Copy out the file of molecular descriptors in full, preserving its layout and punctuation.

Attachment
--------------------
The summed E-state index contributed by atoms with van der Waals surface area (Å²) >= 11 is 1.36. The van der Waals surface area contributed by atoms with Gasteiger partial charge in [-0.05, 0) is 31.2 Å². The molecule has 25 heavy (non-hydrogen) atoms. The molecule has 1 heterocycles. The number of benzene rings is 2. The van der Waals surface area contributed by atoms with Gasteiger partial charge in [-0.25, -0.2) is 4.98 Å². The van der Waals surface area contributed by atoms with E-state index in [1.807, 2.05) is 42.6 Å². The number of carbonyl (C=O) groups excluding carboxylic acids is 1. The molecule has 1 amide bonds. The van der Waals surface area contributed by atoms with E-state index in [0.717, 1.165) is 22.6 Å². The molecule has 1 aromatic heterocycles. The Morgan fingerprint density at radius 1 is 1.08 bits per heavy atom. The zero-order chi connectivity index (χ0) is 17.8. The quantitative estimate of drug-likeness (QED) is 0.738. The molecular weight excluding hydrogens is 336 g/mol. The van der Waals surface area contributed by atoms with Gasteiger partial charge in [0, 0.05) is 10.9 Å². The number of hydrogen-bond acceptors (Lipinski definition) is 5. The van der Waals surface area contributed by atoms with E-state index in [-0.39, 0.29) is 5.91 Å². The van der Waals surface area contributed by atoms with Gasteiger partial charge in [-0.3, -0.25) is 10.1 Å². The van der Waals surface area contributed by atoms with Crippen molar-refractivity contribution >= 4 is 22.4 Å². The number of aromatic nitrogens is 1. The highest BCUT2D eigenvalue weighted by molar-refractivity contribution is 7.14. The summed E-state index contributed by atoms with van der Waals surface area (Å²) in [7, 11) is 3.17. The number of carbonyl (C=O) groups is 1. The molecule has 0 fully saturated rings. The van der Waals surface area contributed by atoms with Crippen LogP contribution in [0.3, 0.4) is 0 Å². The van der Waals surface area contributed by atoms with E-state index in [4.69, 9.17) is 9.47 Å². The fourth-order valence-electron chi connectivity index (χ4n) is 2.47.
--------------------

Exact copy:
The summed E-state index contributed by atoms with van der Waals surface area (Å²) >= 11 is 1.36. The van der Waals surface area contributed by atoms with Gasteiger partial charge in [-0.05, 0) is 31.2 Å². The molecule has 25 heavy (non-hydrogen) atoms. The molecule has 1 heterocycles. The number of benzene rings is 2. The van der Waals surface area contributed by atoms with Gasteiger partial charge in [-0.25, -0.2) is 4.98 Å². The van der Waals surface area contributed by atoms with E-state index in [1.807, 2.05) is 42.6 Å². The number of carbonyl (C=O) groups excluding carboxylic acids is 1. The molecule has 1 amide bonds. The van der Waals surface area contributed by atoms with E-state index in [0.717, 1.165) is 22.6 Å². The molecule has 1 aromatic heterocycles. The Morgan fingerprint density at radius 1 is 1.08 bits per heavy atom. The zero-order chi connectivity index (χ0) is 17.8. The quantitative estimate of drug-likeness (QED) is 0.738. The molecular weight excluding hydrogens is 336 g/mol. The van der Waals surface area contributed by atoms with Gasteiger partial charge in [0, 0.05) is 10.9 Å². The number of hydrogen-bond acceptors (Lipinski definition) is 5. The van der Waals surface area contributed by atoms with E-state index in [-0.39, 0.29) is 5.91 Å². The van der Waals surface area contributed by atoms with Gasteiger partial charge in [-0.3, -0.25) is 10.1 Å². The van der Waals surface area contributed by atoms with Crippen molar-refractivity contribution >= 4 is 22.4 Å². The number of aromatic nitrogens is 1. The highest BCUT2D eigenvalue weighted by molar-refractivity contribution is 7.14. The summed E-state index contributed by atoms with van der Waals surface area (Å²) in [7, 11) is 3.17. The number of carbonyl (C=O) groups is 1. The molecule has 0 fully saturated rings. The van der Waals surface area contributed by atoms with Crippen LogP contribution in [0.3, 0.4) is 0 Å². The van der Waals surface area contributed by atoms with E-state index in [4.69, 9.17) is 9.47 Å². The fourth-order valence-electron chi connectivity index (χ4n) is 2.47.